There are two great devious imaginations at work in "Teibele and Her Demon," which opened at Arena Stage last night.

One belongs to Alchonon, the humble teacher's-helper who seduces the woman of his dreams by pretending to be a demon. The other belongs to Isaac Bashevis Singer, the Nobel Prize-winning, septuagenarian demon of 20th-century literature.

Whatever one thinks of liars in general, it is hard to resist a liar who comes equipped with dialogue by Singer.

By day, Alchonon is an unattractive, awkward lamebrain -- at any rate, that's how Teibele, who runs the local dry goods store, sees him. But when he appears at her bedside one night claiming to be Hurmizah, "ruler over darkness, rain, hail, thunder and wild bests" -- with no disguise beyond nakedness and the cover of night -- she swiftly surrenders to him.

"Do not try to resist!" he tells her. "Those who refuse to do my will I drag away beyond the Mountains of Darkness -- to Mount Sair into a wilderness where man's foot is unknown, where beasts don't tread, among adders and scorpions, until every bone of their body is ground to dust, and they are lost forever in the nether depths."

When Alchonon comes down with an all-too-mortal-sounding case of the sniffles, he explains that he has borrowed a human caracss so as not to terrify his love with his other-wordly self. It is not he that is shivering, but merely the body, says Alchonon matter-of-factly.

Unfortunately, this brilliant character and delightful situation come lodged in an excessively talky play and a rather predictable, one-note production. It is easy to understand the impulse to put Singer's fantastic combination of the humdrum, the erotic and the demonic on stage. But the present result makes it clear just how hard was the task that Singer, collaborator Eve Friedman, director Stephen Kanee and his cast set for themselves.

In Singer's fiction, amazing situations are established with enormous economy, leaving great gaps for the reader to fill with his imagination. On stage, the gaps are filed with flesh and scenery, and an essential quality of mystery is lost.

In a short story, for instance -- and specifically in the short story "Teibele and Her Demon" -- we do not inquire too closely just how Teibele does not penetrate her neighbor. Alchonon's disguise. The story, after all, is about the desire to be deceived -- the deceiver and the deceived are "loving partners," as Singer explains. But in the theater, we want to see the power of that desire conveyed in vivid theatrical form. Alchonon should have a genuinely demonic cast, and Teibele should seem to be swept away by her superstitious fancy.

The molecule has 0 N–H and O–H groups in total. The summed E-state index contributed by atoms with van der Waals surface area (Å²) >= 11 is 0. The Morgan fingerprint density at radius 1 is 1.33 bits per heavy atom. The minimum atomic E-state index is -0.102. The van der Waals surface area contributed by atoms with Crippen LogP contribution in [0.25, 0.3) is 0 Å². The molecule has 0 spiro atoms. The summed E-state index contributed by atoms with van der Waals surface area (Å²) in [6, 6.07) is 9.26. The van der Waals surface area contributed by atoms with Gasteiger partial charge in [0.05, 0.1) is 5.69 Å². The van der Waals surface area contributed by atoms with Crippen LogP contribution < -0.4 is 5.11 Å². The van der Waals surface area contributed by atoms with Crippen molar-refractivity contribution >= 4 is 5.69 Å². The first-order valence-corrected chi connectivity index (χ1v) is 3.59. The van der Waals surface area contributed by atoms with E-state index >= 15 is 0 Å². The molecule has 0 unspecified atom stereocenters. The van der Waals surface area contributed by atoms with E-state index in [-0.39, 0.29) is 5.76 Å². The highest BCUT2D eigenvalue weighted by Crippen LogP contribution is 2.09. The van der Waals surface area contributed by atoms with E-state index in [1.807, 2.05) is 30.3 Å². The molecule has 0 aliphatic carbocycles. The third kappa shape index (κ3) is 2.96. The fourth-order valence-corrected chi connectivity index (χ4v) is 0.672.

Instead, as F. Murray Abraham and Laura Esterman play the parts, Alchonon and Teibele show little chemistry even by mortal standards. They certainly do not suggest a love capable of carrying both to their doom.

The story ended with Alchonon's death after too many cold-night visitations to Teibele.The play finds a second act by having Alchonon, the demon, terminate the affair and order Teibele to wed Alchonon, the man. Then we see the importance of fancy and self-deception in her love as she once again treats him with scorn.

Esterman and Abraham are earthy and funny in this phase of the play, which includes several marvelous comic scenes. If they could only lift themselves into a higher sphere of orbit for the first act, the entire show might be equally absorbing.

"Teibele and Her Demon" is only the second play in which Singer has had a hand, and it is Friedman's first professional production. But for all the play's current laggardliness, the authors demonstrate a shrewd stage sense. When Teibele and Alchonon are married, for instance, the bride is said to be so downcast about the ceremony that she neglects to invite any guests -- thus helpfully keeping the cast of this one-set show down to a nicely manageable seven.

TIEBLE AND HER DEMON by Isaac Bashevis Singer and Eve Friedman. Directed by Stephen Kanee; sets and costumes by Desmond Heeley; lighting by Duane Schuler; original music by Richard Peaslee.

Witt. F. Murray Abraham, Laura Esterman, Barry Primus, Lee Lawson, Will Kuluva, Stephen Weyte and Ron Pertman.

At Arena State through December 2.